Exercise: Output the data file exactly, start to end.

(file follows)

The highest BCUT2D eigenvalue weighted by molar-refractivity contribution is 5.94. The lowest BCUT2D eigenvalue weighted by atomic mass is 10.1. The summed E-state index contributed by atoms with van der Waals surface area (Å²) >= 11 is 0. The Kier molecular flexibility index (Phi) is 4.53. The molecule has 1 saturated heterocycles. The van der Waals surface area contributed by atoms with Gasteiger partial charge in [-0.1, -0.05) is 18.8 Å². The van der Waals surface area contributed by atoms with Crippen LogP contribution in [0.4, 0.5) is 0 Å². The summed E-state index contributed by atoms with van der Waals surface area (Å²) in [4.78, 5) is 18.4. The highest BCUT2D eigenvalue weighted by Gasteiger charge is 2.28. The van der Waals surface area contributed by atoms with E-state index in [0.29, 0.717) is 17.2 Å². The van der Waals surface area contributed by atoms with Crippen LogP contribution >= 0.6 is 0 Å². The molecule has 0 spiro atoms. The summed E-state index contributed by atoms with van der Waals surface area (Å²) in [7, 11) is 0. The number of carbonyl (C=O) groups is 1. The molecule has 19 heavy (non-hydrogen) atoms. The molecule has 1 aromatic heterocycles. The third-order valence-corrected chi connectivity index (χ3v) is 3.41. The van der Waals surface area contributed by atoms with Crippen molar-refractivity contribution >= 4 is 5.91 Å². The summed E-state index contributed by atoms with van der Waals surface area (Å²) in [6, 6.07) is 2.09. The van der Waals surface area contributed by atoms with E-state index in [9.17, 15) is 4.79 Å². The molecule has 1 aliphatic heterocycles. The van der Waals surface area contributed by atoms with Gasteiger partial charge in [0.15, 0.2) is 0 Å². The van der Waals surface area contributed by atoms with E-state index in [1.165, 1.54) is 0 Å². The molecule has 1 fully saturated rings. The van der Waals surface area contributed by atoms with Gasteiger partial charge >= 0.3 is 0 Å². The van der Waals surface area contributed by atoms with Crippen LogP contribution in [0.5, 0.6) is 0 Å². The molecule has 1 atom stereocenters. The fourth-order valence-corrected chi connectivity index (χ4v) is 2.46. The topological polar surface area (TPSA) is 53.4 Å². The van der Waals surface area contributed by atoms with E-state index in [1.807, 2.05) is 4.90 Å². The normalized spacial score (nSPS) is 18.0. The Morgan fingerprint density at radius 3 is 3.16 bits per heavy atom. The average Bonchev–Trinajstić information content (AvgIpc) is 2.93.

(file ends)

The highest BCUT2D eigenvalue weighted by molar-refractivity contribution is 5.94. The lowest BCUT2D eigenvalue weighted by atomic mass is 10.1. The summed E-state index contributed by atoms with van der Waals surface area (Å²) >= 11 is 0. The Kier molecular flexibility index (Phi) is 4.53. The molecule has 1 saturated heterocycles. The van der Waals surface area contributed by atoms with Gasteiger partial charge in [-0.1, -0.05) is 18.8 Å². The van der Waals surface area contributed by atoms with Crippen LogP contribution in [0.4, 0.5) is 0 Å². The summed E-state index contributed by atoms with van der Waals surface area (Å²) in [4.78, 5) is 18.4. The highest BCUT2D eigenvalue weighted by Gasteiger charge is 2.28. The van der Waals surface area contributed by atoms with E-state index in [0.29, 0.717) is 17.2 Å². The van der Waals surface area contributed by atoms with Crippen LogP contribution >= 0.6 is 0 Å². The molecule has 0 spiro atoms. The summed E-state index contributed by atoms with van der Waals surface area (Å²) in [7, 11) is 0. The number of carbonyl (C=O) groups is 1. The molecule has 19 heavy (non-hydrogen) atoms. The molecule has 1 aromatic heterocycles. The third-order valence-corrected chi connectivity index (χ3v) is 3.41. The van der Waals surface area contributed by atoms with Crippen molar-refractivity contribution >= 4 is 5.91 Å². The summed E-state index contributed by atoms with van der Waals surface area (Å²) in [6, 6.07) is 2.09. The van der Waals surface area contributed by atoms with E-state index in [9.17, 15) is 4.79 Å². The molecule has 1 aliphatic heterocycles. The van der Waals surface area contributed by atoms with Gasteiger partial charge in [0.15, 0.2) is 0 Å². The van der Waals surface area contributed by atoms with E-state index in [1.165, 1.54) is 0 Å². The molecule has 1 fully saturated rings. The van der Waals surface area contributed by atoms with Gasteiger partial charge >= 0.3 is 0 Å². The van der Waals surface area contributed by atoms with Crippen LogP contribution in [0.5, 0.6) is 0 Å². The molecule has 1 atom stereocenters. The fourth-order valence-corrected chi connectivity index (χ4v) is 2.46. The topological polar surface area (TPSA) is 53.4 Å². The van der Waals surface area contributed by atoms with E-state index in [1.807, 2.05) is 4.90 Å². The normalized spacial score (nSPS) is 18.0. The Morgan fingerprint density at radius 3 is 3.16 bits per heavy atom. The average Bonchev–Trinajstić information content (AvgIpc) is 2.93.